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Payments from Donald Trump's charity called into question

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New questions over the financial dealings of Republican presidential candidate Donald Trump have arisen following an investigation by the Washington Post.

Reporter David Farenthold obtained documents and interviewed sources who say show Trump paid money from his charitable organization, the Donald J. Trump Foundation, to settle lawsuits involving his for-profit business.

According to his report on Tuesday, some $258,000 was paid out from his charity to settle a case involving unpaid fines from his Mar-a-Lago Club in Florida, and a case involving someone who sued one of his golf courses when it failed to pay out a $1 million prize for a hole-in-one.

Tax records show most of the foundation's money comes from outside sources, not Trump, the report says. This could violate tax laws for "self-dealing," which says charity leaders cannot direct charitable donations in a way that benefits themselves.

Donald Trump has been adamant about not releasing his personal tax returns ahead of the November elections – becoming the first candidate in 40 years to not release them – despite pressure from some sections of the public and even his own party, CNN Money reports.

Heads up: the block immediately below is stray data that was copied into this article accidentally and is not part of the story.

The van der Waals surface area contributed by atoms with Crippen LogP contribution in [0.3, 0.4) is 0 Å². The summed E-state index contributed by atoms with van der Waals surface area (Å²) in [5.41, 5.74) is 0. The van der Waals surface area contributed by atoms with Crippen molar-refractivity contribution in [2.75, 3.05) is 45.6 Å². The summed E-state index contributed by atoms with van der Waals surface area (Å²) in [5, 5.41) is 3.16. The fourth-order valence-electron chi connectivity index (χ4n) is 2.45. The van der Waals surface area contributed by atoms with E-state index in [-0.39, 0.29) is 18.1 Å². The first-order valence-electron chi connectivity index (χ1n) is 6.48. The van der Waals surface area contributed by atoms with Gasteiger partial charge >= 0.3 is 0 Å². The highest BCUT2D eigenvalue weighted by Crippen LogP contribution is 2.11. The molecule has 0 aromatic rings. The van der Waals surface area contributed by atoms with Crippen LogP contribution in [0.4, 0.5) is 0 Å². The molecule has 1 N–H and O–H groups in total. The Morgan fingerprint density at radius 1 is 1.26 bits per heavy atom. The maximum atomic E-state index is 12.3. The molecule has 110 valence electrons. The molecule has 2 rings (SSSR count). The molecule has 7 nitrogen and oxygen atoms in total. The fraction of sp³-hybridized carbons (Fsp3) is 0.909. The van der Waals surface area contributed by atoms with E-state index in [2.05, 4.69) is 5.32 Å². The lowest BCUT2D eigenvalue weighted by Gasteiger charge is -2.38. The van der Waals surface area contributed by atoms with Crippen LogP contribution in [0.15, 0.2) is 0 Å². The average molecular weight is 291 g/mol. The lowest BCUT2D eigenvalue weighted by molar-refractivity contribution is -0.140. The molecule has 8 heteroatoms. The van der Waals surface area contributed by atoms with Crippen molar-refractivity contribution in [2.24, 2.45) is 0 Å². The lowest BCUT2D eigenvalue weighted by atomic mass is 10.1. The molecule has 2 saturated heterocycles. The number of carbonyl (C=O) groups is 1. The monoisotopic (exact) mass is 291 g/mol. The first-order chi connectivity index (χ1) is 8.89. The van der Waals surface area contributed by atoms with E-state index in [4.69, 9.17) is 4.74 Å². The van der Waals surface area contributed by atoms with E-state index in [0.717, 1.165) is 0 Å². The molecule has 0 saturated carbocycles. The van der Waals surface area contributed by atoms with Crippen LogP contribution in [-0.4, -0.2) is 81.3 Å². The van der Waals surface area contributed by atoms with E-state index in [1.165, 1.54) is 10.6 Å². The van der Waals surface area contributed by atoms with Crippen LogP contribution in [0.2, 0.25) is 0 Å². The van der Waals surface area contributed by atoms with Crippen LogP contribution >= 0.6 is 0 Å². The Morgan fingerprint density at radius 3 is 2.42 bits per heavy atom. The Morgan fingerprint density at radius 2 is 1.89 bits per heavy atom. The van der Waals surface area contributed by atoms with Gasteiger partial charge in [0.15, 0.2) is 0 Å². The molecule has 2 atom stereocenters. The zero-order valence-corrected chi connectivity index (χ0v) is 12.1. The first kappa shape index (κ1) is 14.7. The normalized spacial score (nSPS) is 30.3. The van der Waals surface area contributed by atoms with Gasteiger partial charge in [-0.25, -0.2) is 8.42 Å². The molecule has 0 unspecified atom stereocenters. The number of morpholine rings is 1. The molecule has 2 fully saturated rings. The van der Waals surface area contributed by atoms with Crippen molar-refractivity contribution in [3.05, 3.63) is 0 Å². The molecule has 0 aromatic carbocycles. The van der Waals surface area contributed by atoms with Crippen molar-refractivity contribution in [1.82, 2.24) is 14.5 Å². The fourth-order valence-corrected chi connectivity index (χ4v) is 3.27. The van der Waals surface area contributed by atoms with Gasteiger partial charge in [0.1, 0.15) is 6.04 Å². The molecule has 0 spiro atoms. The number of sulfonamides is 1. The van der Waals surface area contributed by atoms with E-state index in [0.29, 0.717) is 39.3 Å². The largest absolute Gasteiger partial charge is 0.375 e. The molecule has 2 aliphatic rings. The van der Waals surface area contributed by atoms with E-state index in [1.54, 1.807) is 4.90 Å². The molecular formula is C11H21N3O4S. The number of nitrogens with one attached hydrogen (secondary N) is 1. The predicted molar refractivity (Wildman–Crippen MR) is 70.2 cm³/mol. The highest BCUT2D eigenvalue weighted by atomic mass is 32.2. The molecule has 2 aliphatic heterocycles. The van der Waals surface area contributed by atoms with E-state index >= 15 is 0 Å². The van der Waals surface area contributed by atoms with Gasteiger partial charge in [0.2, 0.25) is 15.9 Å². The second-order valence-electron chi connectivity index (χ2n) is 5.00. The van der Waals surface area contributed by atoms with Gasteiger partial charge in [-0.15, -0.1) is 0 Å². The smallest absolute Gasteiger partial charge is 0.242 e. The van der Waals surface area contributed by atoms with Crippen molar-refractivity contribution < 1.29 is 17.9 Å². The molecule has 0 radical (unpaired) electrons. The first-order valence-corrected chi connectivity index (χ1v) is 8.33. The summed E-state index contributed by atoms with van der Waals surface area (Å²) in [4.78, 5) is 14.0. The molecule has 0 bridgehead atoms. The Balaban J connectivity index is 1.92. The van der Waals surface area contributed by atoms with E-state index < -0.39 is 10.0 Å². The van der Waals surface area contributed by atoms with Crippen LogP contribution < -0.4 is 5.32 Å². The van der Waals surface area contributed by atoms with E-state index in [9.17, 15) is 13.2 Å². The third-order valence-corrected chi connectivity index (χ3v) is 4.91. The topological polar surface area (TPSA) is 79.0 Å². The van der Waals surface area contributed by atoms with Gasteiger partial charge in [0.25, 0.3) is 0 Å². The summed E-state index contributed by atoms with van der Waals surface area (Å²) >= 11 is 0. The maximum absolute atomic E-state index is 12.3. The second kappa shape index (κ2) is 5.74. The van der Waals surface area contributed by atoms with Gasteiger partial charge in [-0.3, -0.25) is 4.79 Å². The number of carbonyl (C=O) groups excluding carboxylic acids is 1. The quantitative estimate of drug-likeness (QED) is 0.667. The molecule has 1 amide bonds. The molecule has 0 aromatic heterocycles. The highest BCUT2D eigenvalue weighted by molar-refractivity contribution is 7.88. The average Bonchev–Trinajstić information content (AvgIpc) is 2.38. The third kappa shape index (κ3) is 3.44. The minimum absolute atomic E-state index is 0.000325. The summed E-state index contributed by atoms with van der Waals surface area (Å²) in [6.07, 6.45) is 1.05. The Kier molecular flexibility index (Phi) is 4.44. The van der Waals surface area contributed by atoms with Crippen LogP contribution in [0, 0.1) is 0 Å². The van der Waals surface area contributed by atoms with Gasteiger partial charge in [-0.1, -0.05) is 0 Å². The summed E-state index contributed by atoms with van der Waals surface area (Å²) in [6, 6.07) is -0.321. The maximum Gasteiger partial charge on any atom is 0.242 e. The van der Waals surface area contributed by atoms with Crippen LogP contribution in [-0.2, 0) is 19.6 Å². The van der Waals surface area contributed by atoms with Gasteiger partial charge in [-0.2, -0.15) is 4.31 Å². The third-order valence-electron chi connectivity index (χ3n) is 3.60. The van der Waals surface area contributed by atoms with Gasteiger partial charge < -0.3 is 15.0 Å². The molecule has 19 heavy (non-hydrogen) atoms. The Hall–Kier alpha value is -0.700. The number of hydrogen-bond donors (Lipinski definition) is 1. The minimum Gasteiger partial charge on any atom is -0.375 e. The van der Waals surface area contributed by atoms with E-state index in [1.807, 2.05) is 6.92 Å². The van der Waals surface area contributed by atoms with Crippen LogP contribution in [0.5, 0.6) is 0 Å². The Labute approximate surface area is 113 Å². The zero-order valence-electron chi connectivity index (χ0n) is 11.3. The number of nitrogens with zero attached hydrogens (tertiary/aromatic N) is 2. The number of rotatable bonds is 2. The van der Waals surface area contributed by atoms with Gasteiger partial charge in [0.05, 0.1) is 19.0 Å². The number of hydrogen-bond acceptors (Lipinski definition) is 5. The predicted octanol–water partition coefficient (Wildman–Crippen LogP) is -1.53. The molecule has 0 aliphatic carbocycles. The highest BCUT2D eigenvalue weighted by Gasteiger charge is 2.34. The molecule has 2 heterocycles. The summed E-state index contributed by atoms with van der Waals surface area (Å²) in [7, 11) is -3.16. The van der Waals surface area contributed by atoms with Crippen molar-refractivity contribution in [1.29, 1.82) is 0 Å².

After the Post report was published, Trump's campaign issued a statement saying the newspaper "have gotten their facts wrong" and that the report is "peppered with inaccuracies," but offered no specifics as to what exactly was incorrect in the story.

He accuses Farenthold of being "biased" and argues the newspaper is trying to distract attention from the "corrupt" Clinton Foundation, which was dogged last month by accusations of donations being a way of accessing Hillary Clinton while she was secretary of state.

The Post report also alleges that Trump spent $10,000 of the foundation's money to buy a portrait of himself at a charity fundraiser in 2014.

The Hillary Clinton campaign, responding to the Washington Post story, said it shows the need for Trump to release his tax returns, the L.A. Times reports.

A spokesperson added: "Clearly the Trump Foundation is as much a charitable organization as Trump University is an institute of higher education."

Trump's charity dealings are currently being probed by the New York attorney general's office, and his tax records being audited by the IRS as well (a reason he has given in the past for not releasing them).

If the IRS finds he violated self-dealing laws, he could face fines and reimbursing the foundation for the money spent on his own behalf.

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